Cellular responses including cell death are induced by in vitro exposure to the unpolymerized dental monomer 2-hydroxyethyl methacrylate (HEMA). Activation of the Nrf2/ARE signaling pathway has been suggested to mediate the cellular responses. Activation of this pathway may occur either indirectly through generation of increased oxidative stress or through direct binding to cysteine thiols due to the electrophilic properties of HEMA. The objective of this study was to elucidate the potential mechanism of Nrf2/ARE pathway activation after HEMA exposure.
Global geneexpression was investigated after exposure of the human bronchialepithelial cell line BEAS–2B to 2 mM HEMA for 4 h. After exposure to 0.5, 1 or 2 mM HEMA for up to 24 h, western analysis was performed for selected proteins. Finally, the levels of the same proteins were determined after treatment with either the antioxidants Vitamin C, Trolox (6-hydroxy-2,5,7,8-tetramethylchroman-2-carboxylic acid) or BSO(L-buthioninesulfoximine), an inhibitor of GSH formation.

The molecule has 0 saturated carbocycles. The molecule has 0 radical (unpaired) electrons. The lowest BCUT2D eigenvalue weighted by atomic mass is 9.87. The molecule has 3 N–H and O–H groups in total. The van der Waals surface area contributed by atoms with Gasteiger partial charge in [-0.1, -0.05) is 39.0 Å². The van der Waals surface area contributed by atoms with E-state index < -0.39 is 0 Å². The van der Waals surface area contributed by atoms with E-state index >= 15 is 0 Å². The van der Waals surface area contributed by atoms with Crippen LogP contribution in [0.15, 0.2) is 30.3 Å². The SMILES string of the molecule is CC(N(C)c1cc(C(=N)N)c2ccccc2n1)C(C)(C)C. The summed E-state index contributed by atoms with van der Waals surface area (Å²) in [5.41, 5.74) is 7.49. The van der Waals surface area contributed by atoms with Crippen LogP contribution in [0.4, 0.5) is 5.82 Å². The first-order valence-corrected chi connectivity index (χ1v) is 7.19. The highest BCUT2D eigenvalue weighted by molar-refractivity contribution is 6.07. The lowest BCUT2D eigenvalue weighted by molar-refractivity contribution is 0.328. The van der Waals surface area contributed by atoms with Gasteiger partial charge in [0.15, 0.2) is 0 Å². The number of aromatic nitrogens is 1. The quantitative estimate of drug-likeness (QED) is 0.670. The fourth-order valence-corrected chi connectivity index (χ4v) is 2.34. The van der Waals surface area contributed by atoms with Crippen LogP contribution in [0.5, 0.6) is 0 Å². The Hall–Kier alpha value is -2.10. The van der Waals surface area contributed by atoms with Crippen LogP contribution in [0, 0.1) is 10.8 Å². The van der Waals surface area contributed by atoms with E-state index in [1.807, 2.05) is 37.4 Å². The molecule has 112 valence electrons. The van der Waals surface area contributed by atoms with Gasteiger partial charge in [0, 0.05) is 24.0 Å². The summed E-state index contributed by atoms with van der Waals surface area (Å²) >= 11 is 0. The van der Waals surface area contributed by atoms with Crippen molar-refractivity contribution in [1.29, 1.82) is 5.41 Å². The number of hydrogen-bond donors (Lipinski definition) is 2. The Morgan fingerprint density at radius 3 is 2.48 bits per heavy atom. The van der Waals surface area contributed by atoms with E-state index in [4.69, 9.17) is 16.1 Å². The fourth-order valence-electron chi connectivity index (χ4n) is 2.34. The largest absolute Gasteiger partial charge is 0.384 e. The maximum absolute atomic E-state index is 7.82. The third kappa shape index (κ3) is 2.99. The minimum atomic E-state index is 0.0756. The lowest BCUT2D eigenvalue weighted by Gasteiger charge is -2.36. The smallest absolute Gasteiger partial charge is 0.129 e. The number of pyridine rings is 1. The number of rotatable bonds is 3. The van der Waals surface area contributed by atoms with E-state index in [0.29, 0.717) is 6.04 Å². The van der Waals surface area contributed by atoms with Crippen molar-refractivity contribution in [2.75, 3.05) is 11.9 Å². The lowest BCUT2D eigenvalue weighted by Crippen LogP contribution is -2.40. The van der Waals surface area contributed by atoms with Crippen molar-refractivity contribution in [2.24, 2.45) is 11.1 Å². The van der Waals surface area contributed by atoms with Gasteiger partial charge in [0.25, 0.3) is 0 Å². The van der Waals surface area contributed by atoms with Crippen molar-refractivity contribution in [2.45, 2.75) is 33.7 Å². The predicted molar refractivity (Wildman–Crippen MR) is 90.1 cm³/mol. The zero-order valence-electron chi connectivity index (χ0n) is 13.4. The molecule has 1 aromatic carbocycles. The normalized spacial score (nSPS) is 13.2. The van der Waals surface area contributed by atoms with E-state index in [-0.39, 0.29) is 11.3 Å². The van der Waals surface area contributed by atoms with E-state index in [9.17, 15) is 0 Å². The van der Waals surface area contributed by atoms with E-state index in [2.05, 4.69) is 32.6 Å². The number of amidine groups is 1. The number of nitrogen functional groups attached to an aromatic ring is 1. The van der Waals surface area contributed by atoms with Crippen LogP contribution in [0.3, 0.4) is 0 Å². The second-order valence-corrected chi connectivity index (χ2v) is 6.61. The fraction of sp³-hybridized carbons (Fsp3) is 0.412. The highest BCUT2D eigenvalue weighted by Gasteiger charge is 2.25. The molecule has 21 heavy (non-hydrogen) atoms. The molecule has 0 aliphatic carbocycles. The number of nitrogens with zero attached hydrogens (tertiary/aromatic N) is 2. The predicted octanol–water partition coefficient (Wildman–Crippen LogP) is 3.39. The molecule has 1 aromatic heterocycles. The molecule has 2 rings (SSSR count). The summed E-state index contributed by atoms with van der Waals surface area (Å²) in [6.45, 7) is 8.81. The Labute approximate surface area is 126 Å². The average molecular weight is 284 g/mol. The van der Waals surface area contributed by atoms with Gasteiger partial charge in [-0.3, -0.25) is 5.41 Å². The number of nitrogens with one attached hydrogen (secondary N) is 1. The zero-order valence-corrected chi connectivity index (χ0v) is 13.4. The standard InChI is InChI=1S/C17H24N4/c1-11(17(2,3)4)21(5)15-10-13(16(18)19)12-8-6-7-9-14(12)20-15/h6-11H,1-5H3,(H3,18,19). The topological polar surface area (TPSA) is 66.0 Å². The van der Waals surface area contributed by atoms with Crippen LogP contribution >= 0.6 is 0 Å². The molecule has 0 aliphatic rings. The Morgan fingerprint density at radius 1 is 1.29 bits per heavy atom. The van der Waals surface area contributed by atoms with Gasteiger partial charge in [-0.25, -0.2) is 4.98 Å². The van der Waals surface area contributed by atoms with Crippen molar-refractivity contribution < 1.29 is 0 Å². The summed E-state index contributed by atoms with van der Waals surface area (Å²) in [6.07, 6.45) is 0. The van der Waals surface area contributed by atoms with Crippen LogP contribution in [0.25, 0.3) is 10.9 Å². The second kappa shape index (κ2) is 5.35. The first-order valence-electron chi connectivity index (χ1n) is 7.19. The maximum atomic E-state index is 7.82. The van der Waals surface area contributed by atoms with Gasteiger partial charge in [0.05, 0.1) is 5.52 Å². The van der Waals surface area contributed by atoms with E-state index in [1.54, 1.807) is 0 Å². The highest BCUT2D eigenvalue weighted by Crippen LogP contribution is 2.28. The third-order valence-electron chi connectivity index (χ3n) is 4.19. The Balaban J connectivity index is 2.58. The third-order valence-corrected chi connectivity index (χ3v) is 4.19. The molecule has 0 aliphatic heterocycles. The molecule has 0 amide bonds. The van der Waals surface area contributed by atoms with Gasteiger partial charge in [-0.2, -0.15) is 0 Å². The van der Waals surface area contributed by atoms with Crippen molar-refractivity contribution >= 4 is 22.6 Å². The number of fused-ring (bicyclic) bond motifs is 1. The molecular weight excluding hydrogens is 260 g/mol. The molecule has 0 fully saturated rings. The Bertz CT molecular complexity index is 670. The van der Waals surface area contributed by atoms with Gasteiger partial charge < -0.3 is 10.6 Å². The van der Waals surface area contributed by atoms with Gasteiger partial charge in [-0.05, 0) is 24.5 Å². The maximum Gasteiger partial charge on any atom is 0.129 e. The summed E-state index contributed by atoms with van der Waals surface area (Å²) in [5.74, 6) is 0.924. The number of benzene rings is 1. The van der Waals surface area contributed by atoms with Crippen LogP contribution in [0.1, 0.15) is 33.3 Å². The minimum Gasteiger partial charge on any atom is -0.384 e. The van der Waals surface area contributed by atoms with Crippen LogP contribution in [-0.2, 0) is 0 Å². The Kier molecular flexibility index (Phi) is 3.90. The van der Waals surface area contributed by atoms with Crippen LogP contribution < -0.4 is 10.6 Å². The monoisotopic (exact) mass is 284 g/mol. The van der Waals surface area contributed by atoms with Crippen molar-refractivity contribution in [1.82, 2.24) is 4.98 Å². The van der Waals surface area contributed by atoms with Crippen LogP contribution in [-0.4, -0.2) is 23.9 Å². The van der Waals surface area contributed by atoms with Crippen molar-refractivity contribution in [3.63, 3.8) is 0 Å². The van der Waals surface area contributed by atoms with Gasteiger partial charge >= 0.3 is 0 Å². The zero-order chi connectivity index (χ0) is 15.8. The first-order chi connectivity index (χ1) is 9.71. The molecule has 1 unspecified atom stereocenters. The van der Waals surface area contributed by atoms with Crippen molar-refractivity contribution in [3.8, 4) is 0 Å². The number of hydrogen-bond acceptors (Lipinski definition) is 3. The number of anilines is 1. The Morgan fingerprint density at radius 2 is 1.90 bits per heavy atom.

Several of the 25 genes with the highest increase in gene transcription are related to oxidative stress responses. Increased levels of 5 corresponding proteins (HO-1, GCLC, GCLM,NQO1 and SQSTM1) were observed. Antioxidant treatment as well as inhibition of GSH did not affect upregulation of these proteins. Thus, increased ROS or reduced GSH levels appear to be of limited importance in the observed HEMA-induced changes.
Knowledge of the cellular responses to HEMA is important to evaluate the safetyof HEMA-containing biomaterials. The results support that HEMA activates the Nrf2-AREtranscriptional pathway directly through its electrophilic properties.
The dental monomer 2-hydroxyethyl methacrylate (HEMA) causes transcriptionally regulated adaptation partially initiated by electrophilic stress.
Becher R, Valen H, Olderbø BP, Bølling AK, Samuelsen JT
Dental materials xxx (2018) xxx-xxx